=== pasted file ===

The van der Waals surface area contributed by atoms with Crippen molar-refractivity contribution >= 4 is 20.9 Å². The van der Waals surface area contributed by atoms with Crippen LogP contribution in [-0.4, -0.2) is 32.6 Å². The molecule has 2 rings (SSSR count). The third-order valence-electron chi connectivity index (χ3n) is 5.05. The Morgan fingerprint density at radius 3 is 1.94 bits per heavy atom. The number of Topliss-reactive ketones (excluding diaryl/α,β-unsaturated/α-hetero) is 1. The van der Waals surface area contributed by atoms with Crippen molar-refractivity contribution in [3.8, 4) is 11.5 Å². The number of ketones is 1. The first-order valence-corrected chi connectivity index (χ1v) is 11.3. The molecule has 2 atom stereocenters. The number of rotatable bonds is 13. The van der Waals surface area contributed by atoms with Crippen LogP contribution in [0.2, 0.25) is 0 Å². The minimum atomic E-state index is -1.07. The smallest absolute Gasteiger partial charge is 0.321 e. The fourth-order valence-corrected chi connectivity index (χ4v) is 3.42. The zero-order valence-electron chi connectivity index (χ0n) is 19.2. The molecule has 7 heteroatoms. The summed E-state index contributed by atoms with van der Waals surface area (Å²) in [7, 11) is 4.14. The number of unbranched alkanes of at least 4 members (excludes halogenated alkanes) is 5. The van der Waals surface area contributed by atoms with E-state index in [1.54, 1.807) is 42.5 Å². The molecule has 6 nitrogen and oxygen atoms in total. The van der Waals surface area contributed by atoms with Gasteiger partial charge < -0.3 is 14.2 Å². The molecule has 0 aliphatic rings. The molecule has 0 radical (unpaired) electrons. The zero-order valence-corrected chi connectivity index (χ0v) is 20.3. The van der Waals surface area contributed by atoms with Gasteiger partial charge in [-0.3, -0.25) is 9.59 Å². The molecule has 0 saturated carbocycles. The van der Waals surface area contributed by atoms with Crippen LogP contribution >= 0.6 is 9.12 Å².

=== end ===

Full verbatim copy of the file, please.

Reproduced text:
The van der Waals surface area contributed by atoms with Crippen molar-refractivity contribution >= 4 is 20.9 Å². The van der Waals surface area contributed by atoms with Crippen LogP contribution in [-0.4, -0.2) is 32.6 Å². The molecule has 2 rings (SSSR count). The third-order valence-electron chi connectivity index (χ3n) is 5.05. The Morgan fingerprint density at radius 3 is 1.94 bits per heavy atom. The number of Topliss-reactive ketones (excluding diaryl/α,β-unsaturated/α-hetero) is 1. The van der Waals surface area contributed by atoms with Crippen molar-refractivity contribution in [3.8, 4) is 11.5 Å². The number of ketones is 1. The first-order valence-corrected chi connectivity index (χ1v) is 11.3. The molecule has 2 atom stereocenters. The number of rotatable bonds is 13. The van der Waals surface area contributed by atoms with Crippen LogP contribution in [0.2, 0.25) is 0 Å². The minimum atomic E-state index is -1.07. The smallest absolute Gasteiger partial charge is 0.321 e. The fourth-order valence-corrected chi connectivity index (χ4v) is 3.42. The zero-order valence-electron chi connectivity index (χ0n) is 19.2. The molecule has 7 heteroatoms. The summed E-state index contributed by atoms with van der Waals surface area (Å²) in [7, 11) is 4.14. The number of unbranched alkanes of at least 4 members (excludes halogenated alkanes) is 5. The van der Waals surface area contributed by atoms with E-state index in [1.54, 1.807) is 42.5 Å². The molecule has 6 nitrogen and oxygen atoms in total. The van der Waals surface area contributed by atoms with Gasteiger partial charge < -0.3 is 14.2 Å². The molecule has 0 aliphatic rings. The molecule has 0 radical (unpaired) electrons. The zero-order valence-corrected chi connectivity index (χ0v) is 20.3. The van der Waals surface area contributed by atoms with Gasteiger partial charge in [-0.3, -0.25) is 9.59 Å². The molecule has 0 saturated carbocycles. The van der Waals surface area contributed by atoms with Crippen LogP contribution >= 0.6 is 9.12 Å².